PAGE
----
At the recent 2012 College Changes Everything conference in Tinley Park, Lt. Gov. Sheila Simon outlined what needs to be done to achieve that 60 percent target. Illinois already has a slight jump, with a college graduation rate of 41 percent to 43 percent, compared to a national average of 40 percent, she said.
“There has to be a change in attitude about what college is, about who is ‘college material,’ ” Simon said in a telephone interview.
She toured all 48 community colleges in the state in the fall and said they will play a key role in achieving the goal because they are “geographically and financially accessible” and have an “open-door policy.”
“No matter what your abilities are, you can find something at a community college that fits you,” Simon said.
Community college officials in the area said they are prepared to prove the point.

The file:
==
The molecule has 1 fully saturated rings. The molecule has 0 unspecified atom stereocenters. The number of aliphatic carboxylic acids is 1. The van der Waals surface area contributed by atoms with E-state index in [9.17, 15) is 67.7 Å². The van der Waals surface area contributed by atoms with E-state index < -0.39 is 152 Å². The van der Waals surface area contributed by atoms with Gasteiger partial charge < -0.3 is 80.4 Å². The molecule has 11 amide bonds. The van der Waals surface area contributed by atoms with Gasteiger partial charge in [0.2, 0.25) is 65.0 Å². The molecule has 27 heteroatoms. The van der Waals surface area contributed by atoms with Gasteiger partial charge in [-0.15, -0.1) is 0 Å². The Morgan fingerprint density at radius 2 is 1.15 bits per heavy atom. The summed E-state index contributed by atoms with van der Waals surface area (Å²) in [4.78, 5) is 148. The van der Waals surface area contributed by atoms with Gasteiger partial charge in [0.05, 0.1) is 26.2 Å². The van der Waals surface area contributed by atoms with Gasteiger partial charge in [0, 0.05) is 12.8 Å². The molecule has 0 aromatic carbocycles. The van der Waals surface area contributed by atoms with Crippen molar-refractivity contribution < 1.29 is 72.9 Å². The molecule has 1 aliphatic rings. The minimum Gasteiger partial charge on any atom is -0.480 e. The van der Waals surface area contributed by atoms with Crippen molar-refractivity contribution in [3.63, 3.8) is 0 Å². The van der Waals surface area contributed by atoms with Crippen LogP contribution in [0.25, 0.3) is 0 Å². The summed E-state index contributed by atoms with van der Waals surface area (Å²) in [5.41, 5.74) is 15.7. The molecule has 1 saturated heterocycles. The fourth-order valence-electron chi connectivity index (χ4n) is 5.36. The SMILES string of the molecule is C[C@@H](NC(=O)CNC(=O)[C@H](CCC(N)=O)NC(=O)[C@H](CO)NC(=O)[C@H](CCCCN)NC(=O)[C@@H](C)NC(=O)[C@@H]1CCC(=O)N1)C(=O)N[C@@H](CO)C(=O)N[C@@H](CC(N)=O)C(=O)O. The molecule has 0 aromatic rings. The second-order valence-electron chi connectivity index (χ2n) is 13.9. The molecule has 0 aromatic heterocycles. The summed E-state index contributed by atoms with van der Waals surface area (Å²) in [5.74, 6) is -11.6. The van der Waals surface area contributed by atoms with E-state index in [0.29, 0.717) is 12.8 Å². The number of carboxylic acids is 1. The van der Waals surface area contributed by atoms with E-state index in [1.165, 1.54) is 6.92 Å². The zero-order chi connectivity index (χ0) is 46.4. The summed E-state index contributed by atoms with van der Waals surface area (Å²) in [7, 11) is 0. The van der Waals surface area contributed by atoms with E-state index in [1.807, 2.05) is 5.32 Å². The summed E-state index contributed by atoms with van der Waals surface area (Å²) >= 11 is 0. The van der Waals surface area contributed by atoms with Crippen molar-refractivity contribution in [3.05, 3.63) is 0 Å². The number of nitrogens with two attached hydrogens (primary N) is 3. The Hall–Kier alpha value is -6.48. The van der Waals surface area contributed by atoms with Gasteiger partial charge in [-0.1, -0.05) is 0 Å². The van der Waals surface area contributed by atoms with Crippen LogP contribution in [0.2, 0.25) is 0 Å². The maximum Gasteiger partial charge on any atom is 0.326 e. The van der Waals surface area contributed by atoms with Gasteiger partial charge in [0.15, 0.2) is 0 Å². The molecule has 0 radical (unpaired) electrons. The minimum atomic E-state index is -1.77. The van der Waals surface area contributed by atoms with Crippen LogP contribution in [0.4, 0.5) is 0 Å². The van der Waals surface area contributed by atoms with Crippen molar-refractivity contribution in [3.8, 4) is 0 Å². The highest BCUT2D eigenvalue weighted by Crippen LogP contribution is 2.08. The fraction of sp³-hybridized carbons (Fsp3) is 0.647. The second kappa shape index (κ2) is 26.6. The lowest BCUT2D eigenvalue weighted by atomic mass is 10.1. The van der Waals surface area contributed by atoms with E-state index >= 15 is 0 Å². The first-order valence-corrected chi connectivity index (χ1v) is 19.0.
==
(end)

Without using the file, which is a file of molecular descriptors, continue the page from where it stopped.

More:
Some have launched targeted campaigns, such as the American Association of Community Colleges’ Accepting the College Completion Challenge, adopted by the board of trustees at Waubonsee Community College in Sugar Grove. Spokesman Jeff Noblitt called that “a symbolic, but I think important, step.”
At College of DuPage in Glen Ellyn, work toward the completion goal begins when the new enrollee arrives.
“Our goal is to really start to transform students,” said Sue Martin, dean of student services. “Once they come into the campus, are admitted to the campus, to try to transform them into college students. We do that by engaging them.”